To save time and money later, decide early on: Will the newsletter be emailed or printed? If it's the latter, will it be 2 pages, 4, or more? Printed in black and white, 2/c, or 4/color? Do you need a logo? What about a designer to give the newsletter a stylish look? All that affects the total cost.
Since I'm not the greatest newsletter namer, the no-brainer advice I offer on the subject is 1) include the topic of your site in the title and 2) use the word News or one of its synonyms that also indicate timeliness.

Do You Need to Do Background Research First?
If you're going to write a newsletter for someone else, you need to understand their business first. In my last newsletter assignment, not being an expert on the the printing business, I started by asking the clients to supply informationthat could quickly acquaint me with what they do. I requested they send me printing trade papers, yearbooks, and highlights of their own correspondence, preferably pitch letters.

Interview Your Client -- Or Yourself
After reading the background information, draw up a list of questions. Ask:
  • What's unique about your company?
  • Who are your clients? (This tells you what kind of audience you'll be writing to.)
  • What recent product are your proudest of? Show it to me. Describe it in your own words. (This can be the core of a news or new-product feature in your newsletter.)
  • Have you won any awards?
  • Are there any clients who would provide a testimonial about your services? (Makes good filler material -- as long as it's short.)
  • What does your audience need to know about your business/service/product/idea?
  • Are there any misconceptions we can use the newsletter to clear up?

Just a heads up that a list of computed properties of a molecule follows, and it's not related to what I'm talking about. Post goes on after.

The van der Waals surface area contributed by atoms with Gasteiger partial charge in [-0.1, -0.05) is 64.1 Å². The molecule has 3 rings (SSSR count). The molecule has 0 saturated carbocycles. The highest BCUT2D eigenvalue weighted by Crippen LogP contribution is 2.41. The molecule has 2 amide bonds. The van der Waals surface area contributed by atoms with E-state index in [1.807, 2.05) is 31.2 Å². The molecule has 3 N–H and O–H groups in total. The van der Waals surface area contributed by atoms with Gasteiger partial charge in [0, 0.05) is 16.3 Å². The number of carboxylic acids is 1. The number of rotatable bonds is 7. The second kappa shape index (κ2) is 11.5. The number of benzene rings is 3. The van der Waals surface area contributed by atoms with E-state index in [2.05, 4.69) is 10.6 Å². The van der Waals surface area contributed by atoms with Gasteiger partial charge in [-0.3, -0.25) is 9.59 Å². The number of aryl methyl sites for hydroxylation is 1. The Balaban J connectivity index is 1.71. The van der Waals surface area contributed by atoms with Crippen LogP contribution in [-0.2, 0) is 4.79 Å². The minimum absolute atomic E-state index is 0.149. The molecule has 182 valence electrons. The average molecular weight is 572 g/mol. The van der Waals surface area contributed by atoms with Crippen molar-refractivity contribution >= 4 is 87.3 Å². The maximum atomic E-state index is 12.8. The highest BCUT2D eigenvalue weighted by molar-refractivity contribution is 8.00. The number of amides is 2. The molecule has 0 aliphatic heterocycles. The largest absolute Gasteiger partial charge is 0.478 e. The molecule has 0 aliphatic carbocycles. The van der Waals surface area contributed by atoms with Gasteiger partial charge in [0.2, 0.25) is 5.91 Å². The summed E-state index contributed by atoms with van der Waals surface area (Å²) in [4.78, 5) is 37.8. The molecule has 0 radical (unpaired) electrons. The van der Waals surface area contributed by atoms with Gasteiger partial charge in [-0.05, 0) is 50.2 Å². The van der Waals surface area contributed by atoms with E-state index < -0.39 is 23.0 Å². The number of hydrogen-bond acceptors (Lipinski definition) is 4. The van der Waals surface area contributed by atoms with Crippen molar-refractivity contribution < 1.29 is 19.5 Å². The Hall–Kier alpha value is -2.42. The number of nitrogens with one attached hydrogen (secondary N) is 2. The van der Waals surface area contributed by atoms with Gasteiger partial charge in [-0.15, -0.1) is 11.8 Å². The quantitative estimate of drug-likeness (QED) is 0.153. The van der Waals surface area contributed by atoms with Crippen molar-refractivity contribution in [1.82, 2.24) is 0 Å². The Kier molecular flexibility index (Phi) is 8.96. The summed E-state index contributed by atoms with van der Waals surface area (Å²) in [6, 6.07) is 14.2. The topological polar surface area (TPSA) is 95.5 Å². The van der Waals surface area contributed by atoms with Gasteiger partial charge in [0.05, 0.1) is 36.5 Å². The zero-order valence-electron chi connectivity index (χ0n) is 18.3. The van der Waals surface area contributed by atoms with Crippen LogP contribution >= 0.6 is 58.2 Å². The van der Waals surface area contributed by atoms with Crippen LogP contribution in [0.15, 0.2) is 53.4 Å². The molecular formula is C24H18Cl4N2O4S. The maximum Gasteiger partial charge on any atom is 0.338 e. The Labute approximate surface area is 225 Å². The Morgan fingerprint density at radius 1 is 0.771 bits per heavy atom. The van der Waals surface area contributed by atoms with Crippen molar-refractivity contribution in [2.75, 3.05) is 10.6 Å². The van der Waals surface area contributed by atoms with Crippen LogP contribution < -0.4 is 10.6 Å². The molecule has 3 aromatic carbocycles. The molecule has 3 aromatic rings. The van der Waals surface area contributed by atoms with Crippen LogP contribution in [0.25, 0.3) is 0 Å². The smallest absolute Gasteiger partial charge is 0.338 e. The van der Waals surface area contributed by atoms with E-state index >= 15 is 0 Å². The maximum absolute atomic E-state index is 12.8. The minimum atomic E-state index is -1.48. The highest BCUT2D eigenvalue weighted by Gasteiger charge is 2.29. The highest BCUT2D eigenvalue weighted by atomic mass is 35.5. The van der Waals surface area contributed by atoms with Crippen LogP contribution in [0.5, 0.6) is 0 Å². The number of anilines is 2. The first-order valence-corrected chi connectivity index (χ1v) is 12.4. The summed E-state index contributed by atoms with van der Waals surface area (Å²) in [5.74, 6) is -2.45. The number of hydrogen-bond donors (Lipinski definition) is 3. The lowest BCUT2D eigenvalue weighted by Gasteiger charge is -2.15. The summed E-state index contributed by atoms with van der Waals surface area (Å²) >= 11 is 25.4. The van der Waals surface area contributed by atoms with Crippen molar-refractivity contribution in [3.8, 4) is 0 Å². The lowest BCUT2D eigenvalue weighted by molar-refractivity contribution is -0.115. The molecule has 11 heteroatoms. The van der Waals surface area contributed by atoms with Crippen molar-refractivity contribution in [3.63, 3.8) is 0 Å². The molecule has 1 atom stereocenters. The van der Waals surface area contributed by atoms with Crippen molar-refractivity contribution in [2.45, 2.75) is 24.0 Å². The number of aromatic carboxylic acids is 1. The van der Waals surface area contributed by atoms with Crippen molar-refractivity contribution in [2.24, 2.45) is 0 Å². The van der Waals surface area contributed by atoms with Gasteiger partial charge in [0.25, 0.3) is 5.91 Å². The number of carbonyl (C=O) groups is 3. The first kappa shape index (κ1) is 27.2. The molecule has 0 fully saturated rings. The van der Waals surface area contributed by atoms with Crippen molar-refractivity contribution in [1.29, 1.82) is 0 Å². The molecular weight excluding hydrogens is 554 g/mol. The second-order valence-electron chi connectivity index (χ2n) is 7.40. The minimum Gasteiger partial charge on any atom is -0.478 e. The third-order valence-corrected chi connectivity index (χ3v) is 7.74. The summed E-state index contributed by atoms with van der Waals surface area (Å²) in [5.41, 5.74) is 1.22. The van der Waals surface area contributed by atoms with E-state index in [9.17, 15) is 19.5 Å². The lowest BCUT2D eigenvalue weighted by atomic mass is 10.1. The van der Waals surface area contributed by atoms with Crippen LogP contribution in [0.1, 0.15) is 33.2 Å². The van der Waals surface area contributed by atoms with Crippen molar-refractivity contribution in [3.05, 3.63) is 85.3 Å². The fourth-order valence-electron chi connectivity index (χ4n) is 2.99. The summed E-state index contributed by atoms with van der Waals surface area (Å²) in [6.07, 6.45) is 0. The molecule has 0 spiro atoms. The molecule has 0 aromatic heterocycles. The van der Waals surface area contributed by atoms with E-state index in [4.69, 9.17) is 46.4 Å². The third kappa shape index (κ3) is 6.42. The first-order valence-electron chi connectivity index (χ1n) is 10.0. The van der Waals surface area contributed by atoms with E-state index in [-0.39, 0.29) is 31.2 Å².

• What advances in your industry will interest your audience?

Structure a Table of Contents
In developing a table of contents,think like an editor: Try to assemble a diverse and lively assortment of newsworthy pieces. Some articles can be long, others short. All need to be different in tone and content. How can you start?
Think of all the elements you see in a newspaper:
  • table of contents
  • masthead
  • news articles
  • feature articles
  • personality profiles
  • editorials
  • columns
  • new product announcements
  • good news/success stories
  • Q&A
  • puzzles
  • coming-attraction ads
Now, adapt this mix to your subject matter.You don't have to write the full story at first. Just come up with headlines that reflect the content that will follow. Then map out which items will go on each page of the newsletter.Once you know the editorial line-up, it's time to start writing.

How Much Will Fit?
Unless your newsletter is oversize, assume you'll have room for 3-6 items per page. Some as short as a sentence or two might look good in a bigger typeface, set as a pullquote or "factoid."
If you include photos or illustrations, you won't have as much room for text. But images will help attract your readers' attention. Take advantage of that fact by making sure every image has a caption.

Plan to Get a Response
Consider building a response mechanisminto the newsletter. It could be as simple as a box with a broken rule. Readers can sign and fax or mail it back to you for a freesubscription. Or it could be designed to serve as an entry blank for a contest -- which traditionally lifts response. Either way, reader responses build a database of potential customers who've expressed interest in the company.